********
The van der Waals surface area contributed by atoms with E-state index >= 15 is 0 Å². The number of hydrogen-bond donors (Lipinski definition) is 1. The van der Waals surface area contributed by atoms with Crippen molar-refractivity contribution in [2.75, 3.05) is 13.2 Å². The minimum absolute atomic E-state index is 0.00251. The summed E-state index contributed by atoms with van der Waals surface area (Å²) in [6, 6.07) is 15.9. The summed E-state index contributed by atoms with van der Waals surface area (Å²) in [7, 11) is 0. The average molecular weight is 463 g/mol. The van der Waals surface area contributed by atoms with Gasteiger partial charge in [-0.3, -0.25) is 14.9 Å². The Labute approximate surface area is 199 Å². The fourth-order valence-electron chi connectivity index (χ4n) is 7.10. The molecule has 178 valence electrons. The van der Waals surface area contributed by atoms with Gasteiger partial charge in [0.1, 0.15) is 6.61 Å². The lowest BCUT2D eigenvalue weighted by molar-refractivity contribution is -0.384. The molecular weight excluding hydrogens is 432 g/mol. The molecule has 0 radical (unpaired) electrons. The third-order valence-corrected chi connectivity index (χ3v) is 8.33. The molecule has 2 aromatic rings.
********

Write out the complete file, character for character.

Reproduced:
The van der Waals surface area contributed by atoms with E-state index >= 15 is 0 Å². The number of hydrogen-bond donors (Lipinski definition) is 1. The van der Waals surface area contributed by atoms with Crippen molar-refractivity contribution in [2.75, 3.05) is 13.2 Å². The minimum absolute atomic E-state index is 0.00251. The summed E-state index contributed by atoms with van der Waals surface area (Å²) in [6, 6.07) is 15.9. The summed E-state index contributed by atoms with van der Waals surface area (Å²) in [7, 11) is 0. The average molecular weight is 463 g/mol. The van der Waals surface area contributed by atoms with Gasteiger partial charge in [-0.3, -0.25) is 14.9 Å². The Labute approximate surface area is 199 Å². The fourth-order valence-electron chi connectivity index (χ4n) is 7.10. The molecule has 178 valence electrons. The van der Waals surface area contributed by atoms with Gasteiger partial charge in [0.1, 0.15) is 6.61 Å². The lowest BCUT2D eigenvalue weighted by molar-refractivity contribution is -0.384. The molecular weight excluding hydrogens is 432 g/mol. The molecule has 0 radical (unpaired) electrons. The third-order valence-corrected chi connectivity index (χ3v) is 8.33. The molecule has 2 aromatic rings.